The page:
The Unsung Hero of Burma

 
 
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There are many well-known heroes of WWII. Oskar Schindler, who rescued over a thousand Jews from being sent to concentration camps by employing them in his factories. Georg Ferdinand Duckwitz who remained in the Nazi Army so he could advise Jews in Denmark about upcoming raids and Colonel Jose Arturo Castellanos Contreras of Salvador who, when stationed in Switzerland, saved thousands of Hungarian Jews by giving them phony Salvadorian visas.

For all the heroes that became famous, there are just as many that did heroic deeds which, for them, was their duty. One of them, British Major Hugh Paul Seagrim, dedicated his life to resisting Japanese forces when they invaded Burma.

Seagrim was born in Hampshire, England in 1909. He was schooled at Norwich and then joined the Royal Military College at Sandhurst. In 1929 he obtained a commission in the British Indian army. He was sent to Burma and before long was accepted by the Karens, forming close friendships.

Burma, now called Myanmar, is situated west of Laos and Thailand in Southeast Asia. It was a colony of Great Britain from 1886 until 1948. The different major ethnic groups living in Myanmar are Burmans, Karen, Shan, Chinese, Mon, and Indian.

Japanese firing squad

Most Indonesian countries regarded the British as haughty foreigners, who looked down on the native peoples while exploiting their land. They were pleased to find none of those traits in Seagrim.

He discarded his uniform, grew a beard and due to the sun his skin turned brown. The Major was always identifiable due to his extreme height of six feet four and earned the nickname “Grandfather Longlegs” from his men. He was a calm, grounded man who always put his men first and was kind to everyone.

In 1940, the Japanese invaded Burma, with their objective being the conquest of India. Over three hundred thousand British soldiers were forced to withdraw. Seagrim, however, stayed and fought.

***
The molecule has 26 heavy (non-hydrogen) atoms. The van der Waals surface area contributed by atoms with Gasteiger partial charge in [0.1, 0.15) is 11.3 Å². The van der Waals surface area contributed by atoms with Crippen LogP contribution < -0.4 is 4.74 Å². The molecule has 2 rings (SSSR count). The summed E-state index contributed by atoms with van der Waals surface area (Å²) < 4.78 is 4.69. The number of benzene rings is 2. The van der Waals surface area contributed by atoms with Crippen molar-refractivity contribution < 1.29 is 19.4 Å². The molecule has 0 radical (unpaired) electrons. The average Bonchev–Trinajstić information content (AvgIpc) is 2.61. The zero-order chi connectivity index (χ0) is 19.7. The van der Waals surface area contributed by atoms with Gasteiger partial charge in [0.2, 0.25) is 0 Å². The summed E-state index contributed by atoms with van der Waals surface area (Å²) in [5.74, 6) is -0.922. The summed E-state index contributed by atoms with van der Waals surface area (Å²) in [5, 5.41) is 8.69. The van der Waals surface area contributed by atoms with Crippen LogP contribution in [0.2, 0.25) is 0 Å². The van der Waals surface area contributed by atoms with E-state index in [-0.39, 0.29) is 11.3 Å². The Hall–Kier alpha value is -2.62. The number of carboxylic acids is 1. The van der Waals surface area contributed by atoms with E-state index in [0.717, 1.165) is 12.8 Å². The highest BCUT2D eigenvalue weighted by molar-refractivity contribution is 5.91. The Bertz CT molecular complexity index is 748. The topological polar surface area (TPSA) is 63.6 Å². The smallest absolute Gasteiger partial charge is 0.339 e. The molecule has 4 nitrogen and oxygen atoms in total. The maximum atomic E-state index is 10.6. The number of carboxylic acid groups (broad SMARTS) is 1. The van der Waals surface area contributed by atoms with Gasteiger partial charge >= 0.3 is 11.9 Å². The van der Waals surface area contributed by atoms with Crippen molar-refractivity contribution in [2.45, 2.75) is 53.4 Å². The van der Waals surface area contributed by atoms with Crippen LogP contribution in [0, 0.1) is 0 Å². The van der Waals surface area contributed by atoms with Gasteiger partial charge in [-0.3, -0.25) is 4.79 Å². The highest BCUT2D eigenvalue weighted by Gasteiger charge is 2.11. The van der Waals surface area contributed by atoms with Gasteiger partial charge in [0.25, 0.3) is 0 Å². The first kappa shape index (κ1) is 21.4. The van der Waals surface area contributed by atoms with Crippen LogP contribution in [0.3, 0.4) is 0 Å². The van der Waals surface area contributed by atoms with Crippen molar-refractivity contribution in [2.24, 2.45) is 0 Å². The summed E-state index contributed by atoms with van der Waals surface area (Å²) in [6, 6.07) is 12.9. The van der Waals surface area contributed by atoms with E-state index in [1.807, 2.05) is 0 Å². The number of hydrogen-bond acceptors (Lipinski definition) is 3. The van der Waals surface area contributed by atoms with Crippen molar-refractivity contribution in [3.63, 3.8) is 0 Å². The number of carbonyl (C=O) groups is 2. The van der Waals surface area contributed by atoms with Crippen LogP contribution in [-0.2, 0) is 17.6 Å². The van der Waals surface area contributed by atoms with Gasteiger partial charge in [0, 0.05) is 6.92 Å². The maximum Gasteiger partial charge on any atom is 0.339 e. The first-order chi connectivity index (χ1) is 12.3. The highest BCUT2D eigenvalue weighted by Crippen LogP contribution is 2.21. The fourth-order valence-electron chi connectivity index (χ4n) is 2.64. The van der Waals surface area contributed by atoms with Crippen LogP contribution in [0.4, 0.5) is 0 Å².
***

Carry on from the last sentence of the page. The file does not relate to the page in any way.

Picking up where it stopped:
The Burmans had their own Independent Army, which sided with the Japanese against the Karen, who possessed only crossbows for protection. Seagrim and his men hid in the jungle and obtained food and weapons when they could. Forced to move around to keep out of reach of the Japanese, they slept in crude bamboo huts and often had to eat rats. The Major was a man of faith and held a daily prayer service for those whose families had been converted to Christianity by missionaries in the 1800s.

An M3 Stuart of an Indian cavalry regiment during the advance on Rangoon, April 1945

After about a year of guerrilla warfare, the Japanese were aware of Seagrim and his men. Having by then lost their ability to wage war, they spied on the Japanese and relayed information to the British in India. Seagrim begged for reinforcements but to no avail.

The frustrated Japanese began attacking the Karen villages to flush the Major out of the jungle. One of their victims finally gave in after horrendous torture and revealed the location of the guerrilla army. As many as three hundred Japanese soldiers closed in on the area, but Seagrim and his men escaped.

Rather than put the Karens in any more danger, the Major decided to surrender. He was taken to the “Rangoon Ritz,” a notoriously brutal prison. All through his captivity, the Major kept his poise, good humor and ability to walk with his head held high. He pleaded for the lives of his men, pointing out that he was the spy, not the Karens. When Seagrim refused to do what the guards told him, he did so courteously. He would not bow or show any submission but did so without animosity. Just his presence buoyed the spirits of the other prisoners.

After being sentenced to death by a Japanese tribunal, and ordered to dig their own graves, Seagrim and seven of his men were executed on September 22, 1944, as they were singing a hymn.

Seagrim posthumously received the Member of the Most Excellent Order of the British Empire; the Distinguished Service Order and the George Cross.

The medals are on display at the Imperial War Museum in London.